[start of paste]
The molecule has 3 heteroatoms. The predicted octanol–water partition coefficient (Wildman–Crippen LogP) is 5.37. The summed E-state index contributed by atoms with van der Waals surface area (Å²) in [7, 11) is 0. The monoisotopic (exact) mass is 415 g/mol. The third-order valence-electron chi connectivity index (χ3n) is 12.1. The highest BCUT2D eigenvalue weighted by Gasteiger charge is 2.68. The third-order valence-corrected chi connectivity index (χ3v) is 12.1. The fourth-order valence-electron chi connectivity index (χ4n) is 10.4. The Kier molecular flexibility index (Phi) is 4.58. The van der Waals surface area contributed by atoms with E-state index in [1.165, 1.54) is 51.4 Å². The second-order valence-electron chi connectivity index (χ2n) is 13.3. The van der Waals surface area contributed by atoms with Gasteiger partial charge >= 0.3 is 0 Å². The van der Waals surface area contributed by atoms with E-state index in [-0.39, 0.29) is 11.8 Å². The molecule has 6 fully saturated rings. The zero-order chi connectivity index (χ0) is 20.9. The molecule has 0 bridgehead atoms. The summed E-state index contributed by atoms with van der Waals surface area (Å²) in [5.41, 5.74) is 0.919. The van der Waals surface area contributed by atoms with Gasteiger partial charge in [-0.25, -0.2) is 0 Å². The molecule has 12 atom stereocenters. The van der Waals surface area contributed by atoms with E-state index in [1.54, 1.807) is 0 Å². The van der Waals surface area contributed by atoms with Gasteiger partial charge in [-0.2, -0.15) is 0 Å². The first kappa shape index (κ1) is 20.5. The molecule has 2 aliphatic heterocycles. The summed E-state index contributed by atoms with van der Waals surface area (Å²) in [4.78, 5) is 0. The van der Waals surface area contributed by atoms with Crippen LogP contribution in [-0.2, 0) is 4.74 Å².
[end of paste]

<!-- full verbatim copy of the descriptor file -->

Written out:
The molecule has 3 heteroatoms. The predicted octanol–water partition coefficient (Wildman–Crippen LogP) is 5.37. The summed E-state index contributed by atoms with van der Waals surface area (Å²) in [7, 11) is 0. The monoisotopic (exact) mass is 415 g/mol. The third-order valence-electron chi connectivity index (χ3n) is 12.1. The highest BCUT2D eigenvalue weighted by Gasteiger charge is 2.68. The third-order valence-corrected chi connectivity index (χ3v) is 12.1. The fourth-order valence-electron chi connectivity index (χ4n) is 10.4. The Kier molecular flexibility index (Phi) is 4.58. The van der Waals surface area contributed by atoms with E-state index in [1.165, 1.54) is 51.4 Å². The second-order valence-electron chi connectivity index (χ2n) is 13.3. The van der Waals surface area contributed by atoms with Gasteiger partial charge >= 0.3 is 0 Å². The van der Waals surface area contributed by atoms with E-state index in [-0.39, 0.29) is 11.8 Å². The molecule has 6 fully saturated rings. The zero-order chi connectivity index (χ0) is 20.9. The molecule has 0 bridgehead atoms. The summed E-state index contributed by atoms with van der Waals surface area (Å²) in [5.41, 5.74) is 0.919. The van der Waals surface area contributed by atoms with Gasteiger partial charge in [-0.25, -0.2) is 0 Å². The molecule has 12 atom stereocenters. The van der Waals surface area contributed by atoms with E-state index in [1.54, 1.807) is 0 Å². The van der Waals surface area contributed by atoms with Gasteiger partial charge in [-0.2, -0.15) is 0 Å². The first kappa shape index (κ1) is 20.5. The molecule has 2 aliphatic heterocycles. The summed E-state index contributed by atoms with van der Waals surface area (Å²) in [4.78, 5) is 0. The van der Waals surface area contributed by atoms with Crippen LogP contribution in [-0.2, 0) is 4.74 Å².